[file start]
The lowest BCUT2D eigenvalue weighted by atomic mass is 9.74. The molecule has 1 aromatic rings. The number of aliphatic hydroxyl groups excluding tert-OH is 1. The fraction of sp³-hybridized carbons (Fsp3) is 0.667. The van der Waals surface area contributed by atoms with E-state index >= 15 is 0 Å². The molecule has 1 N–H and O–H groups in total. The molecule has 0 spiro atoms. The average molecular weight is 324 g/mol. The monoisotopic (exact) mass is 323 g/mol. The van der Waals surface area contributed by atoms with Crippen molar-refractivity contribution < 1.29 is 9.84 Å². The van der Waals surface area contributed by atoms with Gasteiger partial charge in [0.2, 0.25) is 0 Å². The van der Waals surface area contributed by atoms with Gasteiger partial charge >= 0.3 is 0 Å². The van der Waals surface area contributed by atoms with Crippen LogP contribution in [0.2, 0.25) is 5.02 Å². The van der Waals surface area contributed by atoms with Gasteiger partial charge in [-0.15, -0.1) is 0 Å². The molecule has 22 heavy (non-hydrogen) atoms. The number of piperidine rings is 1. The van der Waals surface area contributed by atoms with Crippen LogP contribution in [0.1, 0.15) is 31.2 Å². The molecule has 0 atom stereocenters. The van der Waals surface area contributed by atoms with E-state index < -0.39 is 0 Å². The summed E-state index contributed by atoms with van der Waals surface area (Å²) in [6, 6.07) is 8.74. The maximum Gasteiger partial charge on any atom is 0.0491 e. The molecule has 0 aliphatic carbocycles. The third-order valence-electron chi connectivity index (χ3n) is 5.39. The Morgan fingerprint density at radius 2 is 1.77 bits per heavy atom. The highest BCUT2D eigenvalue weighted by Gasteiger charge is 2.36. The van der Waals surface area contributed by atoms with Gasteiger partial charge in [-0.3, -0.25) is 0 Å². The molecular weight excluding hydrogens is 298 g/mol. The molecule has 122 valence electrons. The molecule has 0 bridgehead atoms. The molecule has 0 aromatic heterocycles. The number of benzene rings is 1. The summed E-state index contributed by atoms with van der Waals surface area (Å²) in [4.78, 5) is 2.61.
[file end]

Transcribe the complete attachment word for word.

The lowest BCUT2D eigenvalue weighted by atomic mass is 9.74. The molecule has 1 aromatic rings. The number of aliphatic hydroxyl groups excluding tert-OH is 1. The fraction of sp³-hybridized carbons (Fsp3) is 0.667. The van der Waals surface area contributed by atoms with E-state index >= 15 is 0 Å². The molecule has 1 N–H and O–H groups in total. The molecule has 0 spiro atoms. The average molecular weight is 324 g/mol. The monoisotopic (exact) mass is 323 g/mol. The van der Waals surface area contributed by atoms with Crippen molar-refractivity contribution < 1.29 is 9.84 Å². The van der Waals surface area contributed by atoms with Gasteiger partial charge in [0.2, 0.25) is 0 Å². The van der Waals surface area contributed by atoms with Gasteiger partial charge >= 0.3 is 0 Å². The van der Waals surface area contributed by atoms with Crippen LogP contribution in [0.2, 0.25) is 5.02 Å². The van der Waals surface area contributed by atoms with Gasteiger partial charge in [-0.15, -0.1) is 0 Å². The molecule has 22 heavy (non-hydrogen) atoms. The number of piperidine rings is 1. The van der Waals surface area contributed by atoms with Crippen LogP contribution in [0.1, 0.15) is 31.2 Å². The molecule has 0 atom stereocenters. The van der Waals surface area contributed by atoms with E-state index < -0.39 is 0 Å². The summed E-state index contributed by atoms with van der Waals surface area (Å²) in [6, 6.07) is 8.74. The maximum Gasteiger partial charge on any atom is 0.0491 e. The molecule has 0 aliphatic carbocycles. The third-order valence-electron chi connectivity index (χ3n) is 5.39. The Morgan fingerprint density at radius 2 is 1.77 bits per heavy atom. The highest BCUT2D eigenvalue weighted by Gasteiger charge is 2.36. The van der Waals surface area contributed by atoms with Gasteiger partial charge in [-0.3, -0.25) is 0 Å². The molecular weight excluding hydrogens is 298 g/mol. The molecule has 122 valence electrons. The molecule has 0 bridgehead atoms. The molecule has 0 aromatic heterocycles. The number of benzene rings is 1. The summed E-state index contributed by atoms with van der Waals surface area (Å²) in [4.78, 5) is 2.61.